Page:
What are Quincy University athletes doing this summer to prepare themselves to step into vital roles for their respective teams during the 2017-18 school year? Senior Sports Writer Matt Schuckman catches up with QU athletes who are staying diligent in their pursuit of playing time and success. This is the fifth in the series.
QUINCY — Alexa Low might fit in quite nicely in the "noonball" games at the Quincy Family YMCA.
The guys playing at Wright Patterson Air Force Base probably think so.
With no women's leagues to participate in this summer while at home in Beavercreek, Ohio, the Quincy University sophomore basketball player heads to the Air Force Base three times per week to play in their lunchtime games.
"There's probably 30 or 40 of us playing," said Low, a 6-foot-2 forward. "It's a bunch of old Air Force men."
For the most part. they don't cut her any slack.
"The guys I know are all very supportive and treat me like a basketball player," Low said. "Sometimes you get the guys who don't know and come in and see me as a girl. I get that. I'm using a guys' basketball, so I have to get used to that. That's a transition.
"Most of the guys are really nice and understand why I'm there."
Truth be told, there might be no better place for Low this summer.
As the Hawks struggled last winter through a 5-23 season with an inexperienced group, Low emerged as a player with vast potential. She played in 28 games, averaging 3.6 points and 1.9 rebounds per game.
Her ability to face the basket and knock down 15-foot jumpers showed she had range.
Getting muscled off the block showed she had become more physical. That's been the focus of her summer.
"One of my biggest weaknesses last year was not being strong enough," Low said. "So I've really been trying to bulk up for this upcoming year."
Squaring off with military men helps in that regard, too.
"It's making me more confident," Low said. "Playing with a bunch of older, stronger guys and still being able to make moves has really helped. They are very supportive and get me open and make me part of the game. It's been a great thing."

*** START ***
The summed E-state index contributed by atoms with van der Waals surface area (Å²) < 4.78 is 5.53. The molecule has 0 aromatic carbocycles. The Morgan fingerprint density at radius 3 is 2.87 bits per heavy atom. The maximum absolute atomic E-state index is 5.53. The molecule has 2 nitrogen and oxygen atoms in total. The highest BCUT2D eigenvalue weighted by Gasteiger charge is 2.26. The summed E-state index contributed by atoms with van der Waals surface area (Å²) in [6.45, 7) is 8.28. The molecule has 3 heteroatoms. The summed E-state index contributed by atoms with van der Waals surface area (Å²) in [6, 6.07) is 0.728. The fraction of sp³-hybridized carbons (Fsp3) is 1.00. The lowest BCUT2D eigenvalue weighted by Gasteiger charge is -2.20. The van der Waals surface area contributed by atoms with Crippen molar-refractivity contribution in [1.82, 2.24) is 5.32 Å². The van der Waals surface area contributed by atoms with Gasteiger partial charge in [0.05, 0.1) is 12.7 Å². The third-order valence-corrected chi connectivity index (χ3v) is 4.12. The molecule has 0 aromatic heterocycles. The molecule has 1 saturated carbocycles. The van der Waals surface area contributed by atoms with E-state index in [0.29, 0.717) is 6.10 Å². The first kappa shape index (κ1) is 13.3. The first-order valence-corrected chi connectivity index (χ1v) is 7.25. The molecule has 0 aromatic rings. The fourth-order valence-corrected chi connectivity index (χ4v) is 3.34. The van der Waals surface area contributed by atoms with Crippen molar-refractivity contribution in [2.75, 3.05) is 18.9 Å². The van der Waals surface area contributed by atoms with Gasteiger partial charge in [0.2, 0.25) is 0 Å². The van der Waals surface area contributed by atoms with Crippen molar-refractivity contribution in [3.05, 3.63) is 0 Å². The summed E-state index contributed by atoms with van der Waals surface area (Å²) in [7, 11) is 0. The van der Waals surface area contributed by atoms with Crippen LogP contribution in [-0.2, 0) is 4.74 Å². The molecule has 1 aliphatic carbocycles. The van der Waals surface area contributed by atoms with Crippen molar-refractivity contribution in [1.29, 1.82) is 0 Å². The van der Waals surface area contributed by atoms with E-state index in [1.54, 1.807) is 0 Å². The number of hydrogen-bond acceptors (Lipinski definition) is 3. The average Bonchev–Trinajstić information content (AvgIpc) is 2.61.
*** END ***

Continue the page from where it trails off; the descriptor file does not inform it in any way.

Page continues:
The stronger Low gets, the less she'll have the ball taken away.
One of the things QU coach Jeni Garber stressed during spring workouts and implored Low to work on this summer was keeping the ball high to avoid turnovers.
Low committed 28 turnovers last season while averaging just 13 minutes per game.
"Technically-wise, skill-wise, I wanted her to work on keeping the ball up above and shooting it from up above and not down by her waist," Garber said. "She tends to start her shot really low and kind of flip it up there."
Low understands the value of holding the ball high.
"I'd get it down there and the guards would come in and take it away from me," she said. "Coach has been on me about that. I'm trying hard to get better at that so it doesn't happen."
More important, Low no longer sees herself as finding her way.
That showed earlier this summer when the Hawks returned to help the coaching staff run their annual team camp and individual camp. Garber said Low demonstrated the kind of leadership and confidence of someone coming of age.
"She needs to take a front seat instead of a back seat," Garber said. "She needs to be aggressive in everything she does. She needs the mentality of, ‘You're not going to stop me.' She has great potential, but we all know how that can turn out if there's not the right mentality.
"I see the right mentality in her and in her approach going into the offseason. She really wants to be a player and a leader on this team."
Low knows it's vital for the Hawks' success.
"A bunch of us are going to have to step up and be very vocal," said Low, cognizant of QU's 10-player freshman class. "With all of these freshmen, they're going to have a lot to learn. For the team and for Coach Garber, it's going to help if we all step in and try to be leaders.
"It's going to be an interesting preseason trying to get everything ready and learning everything. That's why leadership from the upperclassmen is so important."